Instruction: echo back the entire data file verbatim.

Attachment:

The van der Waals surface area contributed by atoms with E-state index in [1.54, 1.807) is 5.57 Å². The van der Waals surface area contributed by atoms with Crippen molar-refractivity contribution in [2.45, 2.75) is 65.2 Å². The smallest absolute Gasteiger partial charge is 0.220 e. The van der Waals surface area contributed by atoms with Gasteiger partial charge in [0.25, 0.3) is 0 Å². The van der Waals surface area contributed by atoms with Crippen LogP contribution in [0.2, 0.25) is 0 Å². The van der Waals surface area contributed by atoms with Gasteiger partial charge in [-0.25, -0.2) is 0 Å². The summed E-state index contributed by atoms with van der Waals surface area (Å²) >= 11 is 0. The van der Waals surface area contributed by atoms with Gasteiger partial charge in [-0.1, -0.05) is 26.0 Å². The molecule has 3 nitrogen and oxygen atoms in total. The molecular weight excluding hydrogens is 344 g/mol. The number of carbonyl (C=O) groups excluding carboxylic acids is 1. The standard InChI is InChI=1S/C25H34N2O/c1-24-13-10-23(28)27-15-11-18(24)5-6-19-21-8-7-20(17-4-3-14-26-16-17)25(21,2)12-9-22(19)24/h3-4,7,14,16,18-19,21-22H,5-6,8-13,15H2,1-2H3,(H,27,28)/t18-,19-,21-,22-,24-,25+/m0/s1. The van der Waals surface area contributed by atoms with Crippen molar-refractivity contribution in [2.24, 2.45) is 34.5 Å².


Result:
The van der Waals surface area contributed by atoms with E-state index in [1.54, 1.807) is 5.57 Å². The van der Waals surface area contributed by atoms with Crippen molar-refractivity contribution in [2.45, 2.75) is 65.2 Å². The smallest absolute Gasteiger partial charge is 0.220 e. The van der Waals surface area contributed by atoms with Gasteiger partial charge in [0.25, 0.3) is 0 Å². The van der Waals surface area contributed by atoms with Crippen LogP contribution in [0.2, 0.25) is 0 Å². The van der Waals surface area contributed by atoms with Gasteiger partial charge in [-0.25, -0.2) is 0 Å². The summed E-state index contributed by atoms with van der Waals surface area (Å²) >= 11 is 0. The van der Waals surface area contributed by atoms with Gasteiger partial charge in [-0.1, -0.05) is 26.0 Å². The molecule has 3 nitrogen and oxygen atoms in total. The molecular weight excluding hydrogens is 344 g/mol. The number of carbonyl (C=O) groups excluding carboxylic acids is 1. The standard InChI is InChI=1S/C25H34N2O/c1-24-13-10-23(28)27-15-11-18(24)5-6-19-21-8-7-20(17-4-3-14-26-16-17)25(21,2)12-9-22(19)24/h3-4,7,14,16,18-19,21-22H,5-6,8-13,15H2,1-2H3,(H,27,28)/t18-,19-,21-,22-,24-,25+/m0/s1. The van der Waals surface area contributed by atoms with Crippen molar-refractivity contribution in [2.24, 2.45) is 34.5 Å².